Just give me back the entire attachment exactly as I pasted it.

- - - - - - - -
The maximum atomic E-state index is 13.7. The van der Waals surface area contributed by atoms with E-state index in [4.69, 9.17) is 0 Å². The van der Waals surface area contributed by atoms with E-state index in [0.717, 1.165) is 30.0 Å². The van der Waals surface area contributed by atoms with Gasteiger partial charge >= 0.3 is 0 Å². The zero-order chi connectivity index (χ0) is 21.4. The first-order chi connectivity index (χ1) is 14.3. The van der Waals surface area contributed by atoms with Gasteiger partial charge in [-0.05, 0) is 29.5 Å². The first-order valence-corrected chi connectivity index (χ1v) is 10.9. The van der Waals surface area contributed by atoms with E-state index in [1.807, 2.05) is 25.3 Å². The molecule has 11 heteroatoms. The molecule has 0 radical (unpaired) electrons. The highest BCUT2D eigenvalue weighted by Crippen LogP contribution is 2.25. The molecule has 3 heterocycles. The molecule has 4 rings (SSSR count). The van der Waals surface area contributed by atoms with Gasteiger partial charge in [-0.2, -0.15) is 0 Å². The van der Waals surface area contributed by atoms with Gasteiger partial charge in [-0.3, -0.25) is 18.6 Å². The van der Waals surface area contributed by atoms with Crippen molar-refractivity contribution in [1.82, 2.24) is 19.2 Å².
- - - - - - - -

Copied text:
The maximum atomic E-state index is 13.7. The van der Waals surface area contributed by atoms with E-state index in [4.69, 9.17) is 0 Å². The van der Waals surface area contributed by atoms with E-state index in [0.717, 1.165) is 30.0 Å². The van der Waals surface area contributed by atoms with Gasteiger partial charge >= 0.3 is 0 Å². The zero-order chi connectivity index (χ0) is 21.4. The first-order chi connectivity index (χ1) is 14.3. The van der Waals surface area contributed by atoms with Gasteiger partial charge in [-0.05, 0) is 29.5 Å². The first-order valence-corrected chi connectivity index (χ1v) is 10.9. The van der Waals surface area contributed by atoms with E-state index in [1.807, 2.05) is 25.3 Å². The molecule has 11 heteroatoms. The molecule has 0 radical (unpaired) electrons. The highest BCUT2D eigenvalue weighted by Crippen LogP contribution is 2.25. The molecule has 3 heterocycles. The molecule has 4 rings (SSSR count). The van der Waals surface area contributed by atoms with Gasteiger partial charge in [-0.2, -0.15) is 0 Å². The van der Waals surface area contributed by atoms with Gasteiger partial charge in [-0.3, -0.25) is 18.6 Å². The van der Waals surface area contributed by atoms with Crippen molar-refractivity contribution in [1.82, 2.24) is 19.2 Å².